September 15 through October 15 is Hispanic Heritage, and a time to celebrate the long and important presence of Hispanic Americans in our country. And it is our country, and our history.
A map of late 18th century North America shows this extent of this presence, from the small outpost of San Francisco founded in the desolate wilderness of Alta California in 1776, through the Spanish province of Texas with its vaqueros (cowboys), to the fortress of St. Augustine, Florida — the first continuous European settlement in North America founded in 1565, decades before Jamestown, Virginia.
Spanish explorers traveled further north along the Pacific Coast to Canada in 1774 and by the late 1700s had established a military post on Vancouver Island, 350 miles north of Seattle. The Spanish sailed up the Atlantic Coast through the Chesapeake Bay in 1526, then called the Bahía de Santa María, about 80 years before the romanticized English encounter with Pocahontas. In the 1520’s Spanish navigators also explored as far north as Cape Cod, Massachusetts, and the present site of Bangor, Maine. The Spanish settled the southwest of North America in the 16th century and officially founded Santa Fe, New Mexico in 1610.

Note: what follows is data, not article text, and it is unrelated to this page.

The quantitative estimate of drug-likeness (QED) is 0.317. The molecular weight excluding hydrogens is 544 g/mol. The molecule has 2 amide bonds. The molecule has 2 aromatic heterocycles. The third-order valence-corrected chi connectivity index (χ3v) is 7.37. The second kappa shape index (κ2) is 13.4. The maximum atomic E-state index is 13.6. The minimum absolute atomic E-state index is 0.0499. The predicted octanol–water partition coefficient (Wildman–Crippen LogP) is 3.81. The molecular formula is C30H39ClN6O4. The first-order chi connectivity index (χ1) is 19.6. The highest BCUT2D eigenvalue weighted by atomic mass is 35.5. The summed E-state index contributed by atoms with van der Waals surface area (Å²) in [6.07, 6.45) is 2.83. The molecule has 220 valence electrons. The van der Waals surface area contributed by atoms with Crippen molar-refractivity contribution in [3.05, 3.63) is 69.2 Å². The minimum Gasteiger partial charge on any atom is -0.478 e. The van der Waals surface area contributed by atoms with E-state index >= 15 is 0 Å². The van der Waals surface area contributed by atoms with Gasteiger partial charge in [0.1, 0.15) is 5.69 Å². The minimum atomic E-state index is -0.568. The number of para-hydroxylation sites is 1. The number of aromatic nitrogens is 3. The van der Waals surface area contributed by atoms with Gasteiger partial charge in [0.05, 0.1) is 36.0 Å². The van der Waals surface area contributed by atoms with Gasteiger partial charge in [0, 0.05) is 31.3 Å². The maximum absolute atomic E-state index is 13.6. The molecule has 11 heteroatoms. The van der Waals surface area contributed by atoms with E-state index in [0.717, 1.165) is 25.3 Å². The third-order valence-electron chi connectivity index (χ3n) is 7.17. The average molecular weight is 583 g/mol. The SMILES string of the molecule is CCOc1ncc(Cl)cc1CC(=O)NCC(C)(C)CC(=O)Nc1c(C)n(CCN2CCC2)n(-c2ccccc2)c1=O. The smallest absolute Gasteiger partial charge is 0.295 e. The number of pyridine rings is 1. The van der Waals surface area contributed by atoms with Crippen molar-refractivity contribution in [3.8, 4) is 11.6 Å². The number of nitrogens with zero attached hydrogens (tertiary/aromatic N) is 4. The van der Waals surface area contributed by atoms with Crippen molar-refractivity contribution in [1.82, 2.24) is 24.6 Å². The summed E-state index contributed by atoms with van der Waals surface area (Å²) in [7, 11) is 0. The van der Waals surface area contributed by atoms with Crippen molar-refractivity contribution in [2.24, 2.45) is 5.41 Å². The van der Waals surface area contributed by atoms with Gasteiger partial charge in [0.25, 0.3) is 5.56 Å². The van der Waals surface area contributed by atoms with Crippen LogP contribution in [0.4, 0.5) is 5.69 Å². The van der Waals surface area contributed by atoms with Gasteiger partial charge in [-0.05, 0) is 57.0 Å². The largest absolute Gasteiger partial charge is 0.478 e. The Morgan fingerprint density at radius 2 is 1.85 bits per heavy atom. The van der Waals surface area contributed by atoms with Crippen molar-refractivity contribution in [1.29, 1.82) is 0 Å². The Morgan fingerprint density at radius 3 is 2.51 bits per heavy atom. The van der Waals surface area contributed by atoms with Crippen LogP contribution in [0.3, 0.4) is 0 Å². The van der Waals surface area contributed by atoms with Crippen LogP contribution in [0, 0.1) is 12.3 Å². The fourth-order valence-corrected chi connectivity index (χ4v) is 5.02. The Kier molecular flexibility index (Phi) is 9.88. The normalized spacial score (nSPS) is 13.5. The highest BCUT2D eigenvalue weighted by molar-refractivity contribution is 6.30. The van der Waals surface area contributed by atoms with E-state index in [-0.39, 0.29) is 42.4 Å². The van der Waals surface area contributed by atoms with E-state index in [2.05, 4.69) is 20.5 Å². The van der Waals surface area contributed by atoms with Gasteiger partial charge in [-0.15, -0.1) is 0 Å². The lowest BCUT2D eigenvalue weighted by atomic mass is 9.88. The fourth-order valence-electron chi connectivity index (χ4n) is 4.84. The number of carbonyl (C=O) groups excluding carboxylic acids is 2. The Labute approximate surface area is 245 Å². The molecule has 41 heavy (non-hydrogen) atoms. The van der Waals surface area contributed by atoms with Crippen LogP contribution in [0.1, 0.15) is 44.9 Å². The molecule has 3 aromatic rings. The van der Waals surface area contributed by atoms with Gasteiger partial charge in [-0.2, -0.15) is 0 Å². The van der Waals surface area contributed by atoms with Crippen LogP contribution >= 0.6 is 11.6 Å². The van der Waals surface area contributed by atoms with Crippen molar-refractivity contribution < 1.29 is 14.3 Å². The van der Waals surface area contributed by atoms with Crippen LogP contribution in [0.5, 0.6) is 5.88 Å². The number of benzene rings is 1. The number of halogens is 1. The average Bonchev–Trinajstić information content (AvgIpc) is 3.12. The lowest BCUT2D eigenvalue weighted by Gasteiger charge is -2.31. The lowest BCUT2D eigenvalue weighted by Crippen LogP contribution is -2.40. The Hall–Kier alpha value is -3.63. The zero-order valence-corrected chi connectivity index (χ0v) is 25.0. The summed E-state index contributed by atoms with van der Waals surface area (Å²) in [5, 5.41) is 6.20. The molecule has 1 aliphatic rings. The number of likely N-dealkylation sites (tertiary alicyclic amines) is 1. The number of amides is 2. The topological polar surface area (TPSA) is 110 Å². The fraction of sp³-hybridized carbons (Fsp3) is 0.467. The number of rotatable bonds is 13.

As part of the Treaty of Paris (1763) peace settlement of the French and Indian War, the territories west of the Mississippi River, including Louisiana and New Orleans, were ceded to the Spanish. Nearly all of the surviving 18th century architecture of the famed Vieux Carré French Quarter dates from this Spanish period.
At this point in our turbulent times, I think that looking to the past is the most profound way to view the present.